Finally, physical activity is something you can partake in outdoors, which has a potentiating effect on mental health. That allows you to see other people, even if you are not interacting with them, and feel a sense of connectedness.
What are some ways people can stay active and motivated during the pandemic?
We want to dispel the myth that physical activity is just running, biking and lifting weights.
Physical activity can be any movement where your heart is increasing its work capacity and your body is moving. In “MoveU.HappyU,” we coach students on day-to-day strategies for how to maintain a level of physical activity. Because the program is virtual now, we have trained students who are currently all over the world. Some students who had never spoken to their families about their mental health struggles are now actually having their whole families join in on the physical activities.
The physical activity you are doing should be something that you enjoy. If you don’t enjoy it, you’re not going to continue to do it.
We also want people to engage in physical activity to improve function rather than appearance. It’s important to uncouple the relationship between physical activity for weight and body-size reasons and move towards physical activity for enjoyment and fun reasons. If it’s fun, you are more likely to do it, and more likely to do it leads to more benefits.
Do you have any tips for people looking to boost physical activity at home?
There are many ways you can innovate physical activity to make it more varied, even when you are stuck in the same place. The best part of physical activity is thinking about the endless possibilities of ways your body can move. If you are purposeful about it, physical activity can be integrated into your everyday routines:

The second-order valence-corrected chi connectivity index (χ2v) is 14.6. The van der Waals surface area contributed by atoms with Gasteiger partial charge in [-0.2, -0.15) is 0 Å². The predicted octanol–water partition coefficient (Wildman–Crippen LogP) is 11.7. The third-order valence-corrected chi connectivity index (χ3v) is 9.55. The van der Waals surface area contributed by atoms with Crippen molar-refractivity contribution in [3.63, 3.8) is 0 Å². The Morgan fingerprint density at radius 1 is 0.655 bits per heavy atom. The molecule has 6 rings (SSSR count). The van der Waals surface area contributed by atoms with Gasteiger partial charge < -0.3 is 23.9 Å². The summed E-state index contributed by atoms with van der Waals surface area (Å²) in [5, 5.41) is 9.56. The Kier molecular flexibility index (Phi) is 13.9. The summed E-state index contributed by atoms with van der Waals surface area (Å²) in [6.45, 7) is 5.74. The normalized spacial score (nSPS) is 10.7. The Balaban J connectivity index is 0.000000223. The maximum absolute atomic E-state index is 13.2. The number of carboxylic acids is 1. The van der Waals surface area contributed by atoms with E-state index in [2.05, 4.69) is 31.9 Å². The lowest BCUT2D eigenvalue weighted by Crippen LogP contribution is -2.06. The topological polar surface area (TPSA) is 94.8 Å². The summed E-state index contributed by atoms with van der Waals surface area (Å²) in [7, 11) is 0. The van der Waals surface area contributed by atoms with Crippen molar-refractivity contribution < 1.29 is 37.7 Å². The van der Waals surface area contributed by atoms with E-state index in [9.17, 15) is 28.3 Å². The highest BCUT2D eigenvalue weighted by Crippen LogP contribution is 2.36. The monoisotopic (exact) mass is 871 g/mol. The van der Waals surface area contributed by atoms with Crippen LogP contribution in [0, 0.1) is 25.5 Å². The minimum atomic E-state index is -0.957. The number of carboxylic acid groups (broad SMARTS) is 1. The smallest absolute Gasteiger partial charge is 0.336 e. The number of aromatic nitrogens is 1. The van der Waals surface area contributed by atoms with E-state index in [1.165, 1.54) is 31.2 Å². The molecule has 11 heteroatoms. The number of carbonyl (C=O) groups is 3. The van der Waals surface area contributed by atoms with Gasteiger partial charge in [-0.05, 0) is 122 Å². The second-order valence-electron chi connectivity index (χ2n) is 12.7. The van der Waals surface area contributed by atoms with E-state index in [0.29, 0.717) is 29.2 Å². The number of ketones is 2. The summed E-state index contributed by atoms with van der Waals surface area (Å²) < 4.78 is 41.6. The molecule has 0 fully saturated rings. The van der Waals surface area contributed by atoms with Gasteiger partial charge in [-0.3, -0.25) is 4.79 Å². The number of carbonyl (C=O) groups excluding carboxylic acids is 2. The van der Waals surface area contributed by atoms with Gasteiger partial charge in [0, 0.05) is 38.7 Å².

Set aside time as you would if you were going to the gym or commuting. Mark it in your calendar or set an alarm to give you an actual reminder.
Use your phone or a pedometer to measure your step count. Having something that measures how many steps you’re taking gives you a baseline: If you know you walked a certain number of steps on day one, you can add five additional steps on day two. That way you’ll have a tangible goal for increasing movement.
Consciously link items or places in your home to short bouts of movement. For example, if you use the toaster oven every morning, make a habit of doing squats while you’re waiting for your bread. Or when you are wheeling from one room to another, add some extra distance.
When you’re outside, use aspects of your environment to change up your physical activity. You can change the intensity of your walking or wheeling, for instance, each time that you pass a lamppost or see a blue car. Make it fun to change up the intensity, type, and timing of your activities.
Create movement challenges for yourself and your friends, family, colleagues, or students. Set goals for taking a certain number of steps or finishing a certain number of arm raises each day. Making physical activity more like a game is a proven strategy for increasing movement—and enjoying it.